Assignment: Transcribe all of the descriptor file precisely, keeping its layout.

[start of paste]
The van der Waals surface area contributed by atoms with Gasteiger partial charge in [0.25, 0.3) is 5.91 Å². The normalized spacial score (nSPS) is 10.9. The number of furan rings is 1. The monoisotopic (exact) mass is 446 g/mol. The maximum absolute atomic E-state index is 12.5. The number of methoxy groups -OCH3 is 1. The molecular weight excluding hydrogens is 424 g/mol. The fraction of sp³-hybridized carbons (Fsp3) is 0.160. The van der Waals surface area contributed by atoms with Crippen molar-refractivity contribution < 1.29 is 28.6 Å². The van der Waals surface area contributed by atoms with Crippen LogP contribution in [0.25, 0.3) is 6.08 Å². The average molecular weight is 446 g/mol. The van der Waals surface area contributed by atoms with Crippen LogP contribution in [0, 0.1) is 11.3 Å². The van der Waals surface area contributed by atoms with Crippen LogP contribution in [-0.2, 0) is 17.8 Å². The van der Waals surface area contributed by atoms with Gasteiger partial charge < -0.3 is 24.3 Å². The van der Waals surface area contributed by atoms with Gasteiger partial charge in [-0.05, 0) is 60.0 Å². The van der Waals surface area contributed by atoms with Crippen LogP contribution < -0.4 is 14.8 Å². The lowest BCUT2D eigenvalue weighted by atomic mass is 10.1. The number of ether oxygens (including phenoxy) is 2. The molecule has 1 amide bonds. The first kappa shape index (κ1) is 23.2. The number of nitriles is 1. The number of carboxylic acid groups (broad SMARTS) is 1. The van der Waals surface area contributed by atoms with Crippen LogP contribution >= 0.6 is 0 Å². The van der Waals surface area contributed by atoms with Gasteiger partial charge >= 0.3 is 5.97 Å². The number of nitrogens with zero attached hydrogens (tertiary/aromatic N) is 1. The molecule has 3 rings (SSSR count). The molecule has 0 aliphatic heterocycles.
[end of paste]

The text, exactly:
The van der Waals surface area contributed by atoms with Gasteiger partial charge in [0.25, 0.3) is 5.91 Å². The normalized spacial score (nSPS) is 10.9. The number of furan rings is 1. The monoisotopic (exact) mass is 446 g/mol. The maximum absolute atomic E-state index is 12.5. The number of methoxy groups -OCH3 is 1. The molecular weight excluding hydrogens is 424 g/mol. The fraction of sp³-hybridized carbons (Fsp3) is 0.160. The van der Waals surface area contributed by atoms with Crippen molar-refractivity contribution < 1.29 is 28.6 Å². The van der Waals surface area contributed by atoms with Crippen LogP contribution in [0.25, 0.3) is 6.08 Å². The average molecular weight is 446 g/mol. The van der Waals surface area contributed by atoms with Crippen LogP contribution in [0, 0.1) is 11.3 Å². The van der Waals surface area contributed by atoms with Crippen LogP contribution in [-0.2, 0) is 17.8 Å². The van der Waals surface area contributed by atoms with Gasteiger partial charge < -0.3 is 24.3 Å². The van der Waals surface area contributed by atoms with Gasteiger partial charge in [-0.05, 0) is 60.0 Å². The van der Waals surface area contributed by atoms with Crippen LogP contribution < -0.4 is 14.8 Å². The lowest BCUT2D eigenvalue weighted by atomic mass is 10.1. The number of ether oxygens (including phenoxy) is 2. The molecule has 1 amide bonds. The first kappa shape index (κ1) is 23.2. The number of nitriles is 1. The number of carboxylic acid groups (broad SMARTS) is 1. The van der Waals surface area contributed by atoms with Crippen LogP contribution >= 0.6 is 0 Å². The van der Waals surface area contributed by atoms with Gasteiger partial charge >= 0.3 is 5.97 Å². The number of nitrogens with zero attached hydrogens (tertiary/aromatic N) is 1. The molecule has 3 rings (SSSR count). The molecule has 0 aliphatic heterocycles.